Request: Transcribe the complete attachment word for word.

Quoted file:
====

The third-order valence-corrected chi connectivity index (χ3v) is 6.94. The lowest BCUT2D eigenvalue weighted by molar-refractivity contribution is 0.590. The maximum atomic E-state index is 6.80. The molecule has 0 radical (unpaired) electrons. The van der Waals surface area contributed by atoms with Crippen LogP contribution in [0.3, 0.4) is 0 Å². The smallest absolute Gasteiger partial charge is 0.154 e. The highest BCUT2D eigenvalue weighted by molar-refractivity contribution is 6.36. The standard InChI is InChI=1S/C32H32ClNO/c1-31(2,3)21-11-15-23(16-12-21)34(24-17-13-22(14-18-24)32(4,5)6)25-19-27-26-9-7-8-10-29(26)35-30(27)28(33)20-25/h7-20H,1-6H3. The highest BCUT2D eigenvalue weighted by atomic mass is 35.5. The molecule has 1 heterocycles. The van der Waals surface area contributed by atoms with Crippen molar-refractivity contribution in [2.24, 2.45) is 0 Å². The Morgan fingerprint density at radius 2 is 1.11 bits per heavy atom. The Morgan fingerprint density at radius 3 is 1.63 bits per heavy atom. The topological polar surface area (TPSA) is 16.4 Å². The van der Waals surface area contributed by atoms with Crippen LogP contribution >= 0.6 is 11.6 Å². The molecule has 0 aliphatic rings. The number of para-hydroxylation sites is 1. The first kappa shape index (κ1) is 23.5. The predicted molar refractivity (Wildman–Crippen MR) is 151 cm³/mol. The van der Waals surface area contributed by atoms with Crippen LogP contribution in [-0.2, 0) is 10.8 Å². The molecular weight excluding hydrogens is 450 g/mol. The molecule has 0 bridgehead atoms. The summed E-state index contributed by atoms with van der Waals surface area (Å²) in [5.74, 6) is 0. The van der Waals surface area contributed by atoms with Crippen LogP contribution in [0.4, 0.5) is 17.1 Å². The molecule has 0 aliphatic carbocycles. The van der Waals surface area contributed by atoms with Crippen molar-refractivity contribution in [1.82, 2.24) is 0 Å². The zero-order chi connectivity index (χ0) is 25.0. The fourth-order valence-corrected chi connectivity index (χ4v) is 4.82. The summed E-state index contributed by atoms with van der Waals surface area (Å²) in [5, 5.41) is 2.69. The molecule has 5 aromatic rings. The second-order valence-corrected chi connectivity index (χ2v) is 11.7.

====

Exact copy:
The third-order valence-corrected chi connectivity index (χ3v) is 6.94. The lowest BCUT2D eigenvalue weighted by molar-refractivity contribution is 0.590. The maximum atomic E-state index is 6.80. The molecule has 0 radical (unpaired) electrons. The van der Waals surface area contributed by atoms with Crippen LogP contribution in [0.3, 0.4) is 0 Å². The smallest absolute Gasteiger partial charge is 0.154 e. The highest BCUT2D eigenvalue weighted by molar-refractivity contribution is 6.36. The standard InChI is InChI=1S/C32H32ClNO/c1-31(2,3)21-11-15-23(16-12-21)34(24-17-13-22(14-18-24)32(4,5)6)25-19-27-26-9-7-8-10-29(26)35-30(27)28(33)20-25/h7-20H,1-6H3. The highest BCUT2D eigenvalue weighted by atomic mass is 35.5. The molecule has 1 heterocycles. The van der Waals surface area contributed by atoms with Crippen molar-refractivity contribution in [2.24, 2.45) is 0 Å². The Morgan fingerprint density at radius 2 is 1.11 bits per heavy atom. The Morgan fingerprint density at radius 3 is 1.63 bits per heavy atom. The topological polar surface area (TPSA) is 16.4 Å². The van der Waals surface area contributed by atoms with Crippen LogP contribution >= 0.6 is 11.6 Å². The molecule has 0 aliphatic rings. The number of para-hydroxylation sites is 1. The first kappa shape index (κ1) is 23.5. The predicted molar refractivity (Wildman–Crippen MR) is 151 cm³/mol. The van der Waals surface area contributed by atoms with Crippen LogP contribution in [-0.2, 0) is 10.8 Å². The molecular weight excluding hydrogens is 450 g/mol. The molecule has 0 bridgehead atoms. The summed E-state index contributed by atoms with van der Waals surface area (Å²) in [5.74, 6) is 0. The van der Waals surface area contributed by atoms with Crippen LogP contribution in [0.4, 0.5) is 17.1 Å². The molecule has 0 aliphatic carbocycles. The van der Waals surface area contributed by atoms with Crippen molar-refractivity contribution in [1.82, 2.24) is 0 Å². The zero-order chi connectivity index (χ0) is 25.0. The fourth-order valence-corrected chi connectivity index (χ4v) is 4.82. The summed E-state index contributed by atoms with van der Waals surface area (Å²) in [5, 5.41) is 2.69. The molecule has 5 aromatic rings. The second-order valence-corrected chi connectivity index (χ2v) is 11.7.